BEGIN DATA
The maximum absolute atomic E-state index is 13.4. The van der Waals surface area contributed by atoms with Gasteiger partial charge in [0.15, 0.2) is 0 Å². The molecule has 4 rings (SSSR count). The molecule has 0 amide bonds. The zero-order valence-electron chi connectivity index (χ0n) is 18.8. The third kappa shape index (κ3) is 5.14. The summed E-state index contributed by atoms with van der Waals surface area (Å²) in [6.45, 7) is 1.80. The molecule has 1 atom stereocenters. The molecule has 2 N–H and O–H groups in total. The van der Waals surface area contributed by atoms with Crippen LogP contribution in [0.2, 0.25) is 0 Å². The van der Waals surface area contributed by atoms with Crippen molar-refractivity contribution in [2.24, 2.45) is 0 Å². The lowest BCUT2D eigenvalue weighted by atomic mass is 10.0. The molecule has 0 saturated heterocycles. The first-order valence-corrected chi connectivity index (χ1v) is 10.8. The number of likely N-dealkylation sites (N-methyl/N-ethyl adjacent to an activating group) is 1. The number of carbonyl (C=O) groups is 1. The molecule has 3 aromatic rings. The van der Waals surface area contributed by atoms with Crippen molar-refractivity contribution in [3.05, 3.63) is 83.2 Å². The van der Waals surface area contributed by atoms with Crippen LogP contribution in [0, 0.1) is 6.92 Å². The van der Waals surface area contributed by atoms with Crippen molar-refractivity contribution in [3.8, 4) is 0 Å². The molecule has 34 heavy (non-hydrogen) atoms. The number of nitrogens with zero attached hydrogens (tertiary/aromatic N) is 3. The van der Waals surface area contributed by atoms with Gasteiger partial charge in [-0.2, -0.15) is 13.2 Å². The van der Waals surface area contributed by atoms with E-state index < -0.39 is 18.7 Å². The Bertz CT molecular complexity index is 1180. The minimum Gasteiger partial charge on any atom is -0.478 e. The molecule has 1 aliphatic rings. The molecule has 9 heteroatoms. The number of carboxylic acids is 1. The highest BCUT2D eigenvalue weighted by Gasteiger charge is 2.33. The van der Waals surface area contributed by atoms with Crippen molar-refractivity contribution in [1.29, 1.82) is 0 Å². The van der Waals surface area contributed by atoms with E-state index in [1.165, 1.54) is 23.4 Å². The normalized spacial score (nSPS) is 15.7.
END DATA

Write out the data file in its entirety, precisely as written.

The maximum absolute atomic E-state index is 13.4. The van der Waals surface area contributed by atoms with Gasteiger partial charge in [0.15, 0.2) is 0 Å². The molecule has 4 rings (SSSR count). The molecule has 0 amide bonds. The zero-order valence-electron chi connectivity index (χ0n) is 18.8. The third kappa shape index (κ3) is 5.14. The summed E-state index contributed by atoms with van der Waals surface area (Å²) in [6.45, 7) is 1.80. The molecule has 1 atom stereocenters. The molecule has 2 N–H and O–H groups in total. The van der Waals surface area contributed by atoms with Crippen LogP contribution in [0.2, 0.25) is 0 Å². The van der Waals surface area contributed by atoms with Crippen molar-refractivity contribution in [2.24, 2.45) is 0 Å². The lowest BCUT2D eigenvalue weighted by atomic mass is 10.0. The molecule has 0 saturated heterocycles. The first-order valence-corrected chi connectivity index (χ1v) is 10.8. The number of likely N-dealkylation sites (N-methyl/N-ethyl adjacent to an activating group) is 1. The number of carbonyl (C=O) groups is 1. The molecule has 3 aromatic rings. The van der Waals surface area contributed by atoms with Crippen molar-refractivity contribution in [3.05, 3.63) is 83.2 Å². The van der Waals surface area contributed by atoms with Crippen LogP contribution in [0, 0.1) is 6.92 Å². The van der Waals surface area contributed by atoms with Crippen molar-refractivity contribution in [3.8, 4) is 0 Å². The molecule has 34 heavy (non-hydrogen) atoms. The number of nitrogens with zero attached hydrogens (tertiary/aromatic N) is 3. The van der Waals surface area contributed by atoms with Gasteiger partial charge in [-0.2, -0.15) is 13.2 Å². The van der Waals surface area contributed by atoms with E-state index < -0.39 is 18.7 Å². The Bertz CT molecular complexity index is 1180. The minimum Gasteiger partial charge on any atom is -0.478 e. The molecule has 1 aliphatic rings. The molecule has 9 heteroatoms. The number of carboxylic acids is 1. The highest BCUT2D eigenvalue weighted by Gasteiger charge is 2.33. The van der Waals surface area contributed by atoms with Crippen molar-refractivity contribution in [1.29, 1.82) is 0 Å². The van der Waals surface area contributed by atoms with E-state index in [1.165, 1.54) is 23.4 Å². The normalized spacial score (nSPS) is 15.7.